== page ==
The Stekkur area is enchanting and prolific salmon country. Photo by Heimir Óskarsson.
Norðurá runs through the Borgarfjörður region in the central west of Iceland. It is one of several tributaries to the glacial Hvítá and is consisently among the very best salmon rivers in Iceland. By Icelandic standards it is a slightly larger than medium river in volume, yet most of it is very accessable and relatively easy to fish. Early on, double handed rods might come in handy but as the season wears on, single handed rods are a must plus small flies low number lines.
Norðurá as a whole has some 150 recognized pools although some of them fade during the common high season draughts. The river is fished with 14 rods, 8 to 12 of them on the main beats at varying times of the season. The beat Norðurá 2 which also varies according to the time of season, is a three rod beat with a seperate self catering lodge.
Salmon fishing should be a healthy mix between adrenalin attacks and relaxing. Photo from Norðurá 2 by Heimir Óskarsson.
Norðurá is often fondly known in Icelandic as „Norðurá – fegurst áa“ or „Norðurá – the most beautiful of rivers“. While that may be debatable as there are scores of beautiful rivers in Iceland it does give an indication of the surroundings and quality of the pools and fishing. In the uppermost areas the river meanders through vast uninhabited moorlands, finally dropping from the highland into a lush lovely valey, full of handsome farmsteads and rimmed with craggy basalt mountains. Just about in the middle of the valey a not to old volcanic crater and it‘s craggy lava field puts it‘s mark on the surroundings, hemming the river into a unique scenery and to top it off, the lava field is heavily wooded. It‘s no surprise actually that a small hidden glen just below the Glanni falls has been rightly names Paradís, which needs no translating.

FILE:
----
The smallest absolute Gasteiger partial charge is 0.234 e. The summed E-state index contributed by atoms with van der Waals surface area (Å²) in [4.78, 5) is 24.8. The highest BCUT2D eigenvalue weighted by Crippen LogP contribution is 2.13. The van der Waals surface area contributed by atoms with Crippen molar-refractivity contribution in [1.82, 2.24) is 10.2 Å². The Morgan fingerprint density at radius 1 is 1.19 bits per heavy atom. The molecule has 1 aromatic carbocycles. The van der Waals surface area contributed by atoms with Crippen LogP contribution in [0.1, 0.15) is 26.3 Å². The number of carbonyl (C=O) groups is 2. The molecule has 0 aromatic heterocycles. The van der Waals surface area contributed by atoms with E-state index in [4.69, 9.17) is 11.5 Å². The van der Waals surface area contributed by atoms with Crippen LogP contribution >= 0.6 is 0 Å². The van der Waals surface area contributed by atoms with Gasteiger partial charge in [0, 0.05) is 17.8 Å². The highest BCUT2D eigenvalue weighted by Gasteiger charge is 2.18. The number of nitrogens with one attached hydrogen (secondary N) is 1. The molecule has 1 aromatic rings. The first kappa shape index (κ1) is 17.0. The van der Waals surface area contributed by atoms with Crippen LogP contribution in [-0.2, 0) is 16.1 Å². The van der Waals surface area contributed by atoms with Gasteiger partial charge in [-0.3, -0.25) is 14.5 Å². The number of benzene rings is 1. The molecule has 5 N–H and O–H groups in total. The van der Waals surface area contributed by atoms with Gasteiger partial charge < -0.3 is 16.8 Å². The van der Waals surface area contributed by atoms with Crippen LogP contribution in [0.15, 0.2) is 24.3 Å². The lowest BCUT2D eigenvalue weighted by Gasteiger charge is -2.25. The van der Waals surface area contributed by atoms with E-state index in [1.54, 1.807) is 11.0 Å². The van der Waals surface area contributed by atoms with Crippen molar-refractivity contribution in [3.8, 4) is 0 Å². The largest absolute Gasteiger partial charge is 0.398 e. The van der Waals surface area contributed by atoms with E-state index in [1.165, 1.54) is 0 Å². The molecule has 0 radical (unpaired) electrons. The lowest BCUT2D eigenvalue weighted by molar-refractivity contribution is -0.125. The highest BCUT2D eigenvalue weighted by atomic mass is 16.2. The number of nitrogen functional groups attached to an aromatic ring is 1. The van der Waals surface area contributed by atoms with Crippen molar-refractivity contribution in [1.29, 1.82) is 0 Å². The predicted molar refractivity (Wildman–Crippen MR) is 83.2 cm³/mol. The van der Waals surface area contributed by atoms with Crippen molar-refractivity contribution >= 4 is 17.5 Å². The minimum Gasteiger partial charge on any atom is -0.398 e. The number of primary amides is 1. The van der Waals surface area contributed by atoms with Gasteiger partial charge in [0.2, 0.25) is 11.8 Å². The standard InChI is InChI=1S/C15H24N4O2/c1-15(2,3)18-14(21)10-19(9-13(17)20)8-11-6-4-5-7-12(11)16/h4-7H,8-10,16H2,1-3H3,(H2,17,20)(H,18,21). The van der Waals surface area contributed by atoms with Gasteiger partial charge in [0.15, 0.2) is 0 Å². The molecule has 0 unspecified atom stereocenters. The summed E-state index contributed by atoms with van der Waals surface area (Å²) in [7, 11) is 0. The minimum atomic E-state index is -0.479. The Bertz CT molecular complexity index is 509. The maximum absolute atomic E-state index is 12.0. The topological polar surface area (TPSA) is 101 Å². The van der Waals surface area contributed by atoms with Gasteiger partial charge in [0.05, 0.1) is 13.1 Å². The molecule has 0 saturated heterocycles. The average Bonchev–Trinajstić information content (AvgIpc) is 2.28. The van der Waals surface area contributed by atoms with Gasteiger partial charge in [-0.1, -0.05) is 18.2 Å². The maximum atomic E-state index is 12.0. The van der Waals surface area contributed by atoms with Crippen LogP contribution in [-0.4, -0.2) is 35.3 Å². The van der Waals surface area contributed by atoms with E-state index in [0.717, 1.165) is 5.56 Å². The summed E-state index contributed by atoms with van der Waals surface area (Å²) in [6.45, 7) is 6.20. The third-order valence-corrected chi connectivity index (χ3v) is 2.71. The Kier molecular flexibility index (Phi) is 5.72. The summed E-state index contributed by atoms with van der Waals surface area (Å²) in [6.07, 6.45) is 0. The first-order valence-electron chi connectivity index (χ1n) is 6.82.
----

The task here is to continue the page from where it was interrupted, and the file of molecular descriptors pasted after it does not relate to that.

Fish on in the Munaðarnes area. Photo by Stefán Kristjánsson.
Norðurá has two major falls that affect the runs. Both have fish ladders but when the water gets low, Glanni tends to become something of an obstacle while the salmon freely run past the ladder in Laxfoss, the lower falls. The lower part of the river is particularly picturesque with the river running strongly through a woodland canyon with some of the most beautiful and inviting pools you will come across anywhere.
Norðurá is a brilliant fly fishing river. Many of the pools are straight forward while others are more technical, thus the river is a good blend between easy and challenging.
Another Munaðarnes salmon being played. Photo by María Anna Clausen.
Also of note, most of the run is good size grilse. There are runs of bigger salmon early in the season as is common in Iceland but the size of these runs varies. In 2008 they were pretty healthy while in 2007 they were not. That is something never foreseen as mws-salmon have been ailing in Iceland just like most other Atlantic salmon countries. 2008 though saw a positive shift.
Norðurá 2 is a self catering fishery and has an exclusive lodge high up in the valley. It is a good, solid lodge with a good aura. The beat itself varies as stated according to the time of the season. Early on it is the bottom beats known as Munaðarnes and, for a short while, Stekkur. When the season deepens, the beat gets closer to the lodge as it then consists of the stretches at the top of the river, a few of the excellent pools below the bridge at Krókur and then all the fishable lenght into the moorlands of Holtavörðuheiði. This has been a great success as these changes and combinations have accounted for anglers being consistently kept in prime quality fishing.
Outfitter for Norðurá is the Angling Club of Reykjavík, www.svfr.is